Back during the SOPA fight, in a discussion with someone who was working with the politicians pushing SOPA, I pointed out that such a law would encourage much more encryption — and the response was “that’s no problem, because we’ll just ban encryption next.” As stupid and impossible as such a statement is, it shows the mindset of some copyright extremists. Thus, it should be no surprise that they’re actually starting down just such a path in New Zealand. As we noted last year, Kiwi ISPs, frustrated that their users kept running up against geoblocks, have started offering VPN services that get around geoblocks as a standard feature there. Basically, this is nothing more than a recognition that the internet really is global and attempts to pretend otherwise are pretty fruitless.
However, the big media companies are not happy about this turn of events. A week or so ago, a bunch of them (Lightbox, MediaWorks, SKY, and TVNZ) teamed up to threaten New Zealand ISPs that if they didn’t stop offering “global mode” VPN services to customers, that the media companies would sue — arguing that merely offering such a service was copyright infringement. The letter is full of the usual bluster:
“Offshore providers, such as Netflix US, Hulu, Amazon Prime and BBC iplayer do not have the right to exploit the copyright works in New Zealand,” the letter says. Licenses they hold apply only to specific overseas locations and prohibit customers from circumventing geo-blocking measures and other content protections.
That may be true, but whether or not those companies are operating in New Zealand is not an issue that is of concern to the ISPs, who are providing internet access to the entire internet. If Netflix US, Hulu, Amazon and the BBC were the ones sneaking around the geoblocks, the companies might have a point. But arguing that merely offering a VPN service to users somehow violates the law seems like a crazy interpretation of copyright laws.
But, of course, crazy interpretations of copyright laws are the norm these days, and there are always some lawyers who will insist the media companies have a case, such as the lawyer quoted in that article. The basic argument seems to be a variation on felony interference of a business model:
The four are claiming that Global Mode, offered by Slingshot and Orcon, and similar services offered by other providers, are ‘unlawful’ for several reasons.
Top of the list is infringement of the Copyright Act 1994, ‘either directly or as a joint tortfeasor’.
The four are also claiming the services are unlawful in providing ‘misleading representations’ in stating or implying ‘without a proper basis’ that it is lawful for New Zealand based users of the services to access content from the offshore providers, and that ‘circumvention of geo-blocking measures in this way is permitted by New Zealand law (just like parallel importing of DVDs)’.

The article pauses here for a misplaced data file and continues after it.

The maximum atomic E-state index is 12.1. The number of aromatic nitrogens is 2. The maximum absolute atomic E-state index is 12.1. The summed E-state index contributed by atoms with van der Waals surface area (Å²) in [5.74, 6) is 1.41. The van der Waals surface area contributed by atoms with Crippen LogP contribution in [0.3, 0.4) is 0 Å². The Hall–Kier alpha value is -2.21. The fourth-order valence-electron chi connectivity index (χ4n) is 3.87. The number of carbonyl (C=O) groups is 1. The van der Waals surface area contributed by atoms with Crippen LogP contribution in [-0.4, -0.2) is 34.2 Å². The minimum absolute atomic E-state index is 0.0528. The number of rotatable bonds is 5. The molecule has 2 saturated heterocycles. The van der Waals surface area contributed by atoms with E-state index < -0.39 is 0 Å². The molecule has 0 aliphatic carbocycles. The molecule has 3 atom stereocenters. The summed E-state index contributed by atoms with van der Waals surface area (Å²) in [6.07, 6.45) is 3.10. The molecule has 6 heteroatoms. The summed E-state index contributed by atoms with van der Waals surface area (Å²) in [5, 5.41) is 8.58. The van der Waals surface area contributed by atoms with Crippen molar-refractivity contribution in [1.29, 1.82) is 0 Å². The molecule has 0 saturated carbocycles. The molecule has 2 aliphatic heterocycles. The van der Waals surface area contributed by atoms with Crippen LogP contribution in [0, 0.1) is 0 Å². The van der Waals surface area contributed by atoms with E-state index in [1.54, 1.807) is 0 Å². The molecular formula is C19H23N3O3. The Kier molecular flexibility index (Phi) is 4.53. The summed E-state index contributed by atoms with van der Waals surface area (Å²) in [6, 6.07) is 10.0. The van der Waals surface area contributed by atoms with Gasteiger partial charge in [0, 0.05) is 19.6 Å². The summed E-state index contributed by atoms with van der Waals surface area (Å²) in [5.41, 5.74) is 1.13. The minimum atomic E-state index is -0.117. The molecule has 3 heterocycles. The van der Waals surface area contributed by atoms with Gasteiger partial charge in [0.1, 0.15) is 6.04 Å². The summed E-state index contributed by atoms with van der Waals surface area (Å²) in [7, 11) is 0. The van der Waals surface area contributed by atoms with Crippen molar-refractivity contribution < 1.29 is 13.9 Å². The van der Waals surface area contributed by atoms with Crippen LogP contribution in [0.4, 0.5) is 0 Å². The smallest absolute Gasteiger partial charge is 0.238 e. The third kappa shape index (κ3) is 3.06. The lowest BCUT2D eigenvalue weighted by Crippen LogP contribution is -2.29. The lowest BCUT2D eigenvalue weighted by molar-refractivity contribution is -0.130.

The four are also claiming that use of the services constitutes a clear breach of the terms and conditions of the offshore providers – being the likes of Netflix, Hulu and Hulu Plus, Amazon Prime and BBC iPlayer.
From a loose reading of this it seems like they’re really arguing three things: (1) that offering such a service is a form of “inducement” to infringement, (2) that this is a form of circumvention of restrictions, which violates anti-circumvention clauses and (3) that this violates the terms of those video services.
The third argument is meaningless since that’s an issue between those services and the ISPs, not the media companies and the ISPs. The first one seems like a stretch but probably depends on a few factors, including how the services are marketed and whether or not merely viewing geoblocked content is a form of direct infringement (which seems like a stretch to me). The circumvention issue also seems like a stretch, but may depend on the specifics of New Zealand’s Copyright Act, which I’m not as familiar with. You can read it here though to see which sections might apply.
Either way, with the threat looming, at least one ISP has caved, saying it’s not worth the fight:
Unlimited Internet director Ben Simpson says that while his company doesn’t necessarily agree with that assertion, it has taken down the service nonetheless.
“Geo-unblocking services are a direct result of consumer demand for access to content that is not made available to the New Zealand market,” Simpson says.
“To be on the safe side, we have taken legal advice on this matter and I have made a firm call that we will sit on the sideline until a legal precedent has been set.”
Of course, whether or not offering such a service technically violates copyright law is kind of besides the point, as the very idea that offering such a service should be against the law is crazy. Such services provide real value to consumers not just in getting around pointless geoblocks, but also in protecting privacy. Trying to outlaw VPN services like that just to protect obsolete business models of media companies pretending the world is not global these days, just seems like yelling at the tide. But, given that it’s big old media companies we’re dealing with, they still haven’t figured out that going with the tide is much easier than ordering it not to come in…